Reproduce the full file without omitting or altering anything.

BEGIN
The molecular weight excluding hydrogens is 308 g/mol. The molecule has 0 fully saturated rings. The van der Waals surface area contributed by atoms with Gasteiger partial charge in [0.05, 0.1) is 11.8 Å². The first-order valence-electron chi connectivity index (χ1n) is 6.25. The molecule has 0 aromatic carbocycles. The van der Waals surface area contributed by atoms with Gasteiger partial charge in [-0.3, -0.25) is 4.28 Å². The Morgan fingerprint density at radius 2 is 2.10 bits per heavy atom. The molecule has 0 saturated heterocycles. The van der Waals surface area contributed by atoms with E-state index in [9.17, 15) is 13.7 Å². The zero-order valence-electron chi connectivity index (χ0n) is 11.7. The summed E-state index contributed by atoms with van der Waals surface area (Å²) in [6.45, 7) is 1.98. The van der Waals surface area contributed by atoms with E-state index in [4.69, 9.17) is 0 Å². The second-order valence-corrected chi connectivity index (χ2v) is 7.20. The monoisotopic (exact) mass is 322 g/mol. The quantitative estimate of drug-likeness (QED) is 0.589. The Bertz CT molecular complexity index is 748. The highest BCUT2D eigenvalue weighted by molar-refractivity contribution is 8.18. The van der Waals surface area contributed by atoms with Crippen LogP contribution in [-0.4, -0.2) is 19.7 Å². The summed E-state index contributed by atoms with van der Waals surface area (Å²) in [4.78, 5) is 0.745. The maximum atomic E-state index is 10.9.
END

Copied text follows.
The molecular weight excluding hydrogens is 308 g/mol. The molecule has 0 fully saturated rings. The van der Waals surface area contributed by atoms with Gasteiger partial charge in [0.05, 0.1) is 11.8 Å². The first-order valence-electron chi connectivity index (χ1n) is 6.25. The molecule has 0 aromatic carbocycles. The van der Waals surface area contributed by atoms with Gasteiger partial charge in [-0.3, -0.25) is 4.28 Å². The Morgan fingerprint density at radius 2 is 2.10 bits per heavy atom. The molecule has 0 saturated heterocycles. The van der Waals surface area contributed by atoms with E-state index in [9.17, 15) is 13.7 Å². The zero-order valence-electron chi connectivity index (χ0n) is 11.7. The summed E-state index contributed by atoms with van der Waals surface area (Å²) in [6.45, 7) is 1.98. The van der Waals surface area contributed by atoms with E-state index in [4.69, 9.17) is 0 Å². The second-order valence-corrected chi connectivity index (χ2v) is 7.20. The monoisotopic (exact) mass is 322 g/mol. The quantitative estimate of drug-likeness (QED) is 0.589. The Bertz CT molecular complexity index is 748. The highest BCUT2D eigenvalue weighted by molar-refractivity contribution is 8.18. The van der Waals surface area contributed by atoms with Crippen LogP contribution in [-0.4, -0.2) is 19.7 Å². The summed E-state index contributed by atoms with van der Waals surface area (Å²) in [4.78, 5) is 0.745. The maximum atomic E-state index is 10.9.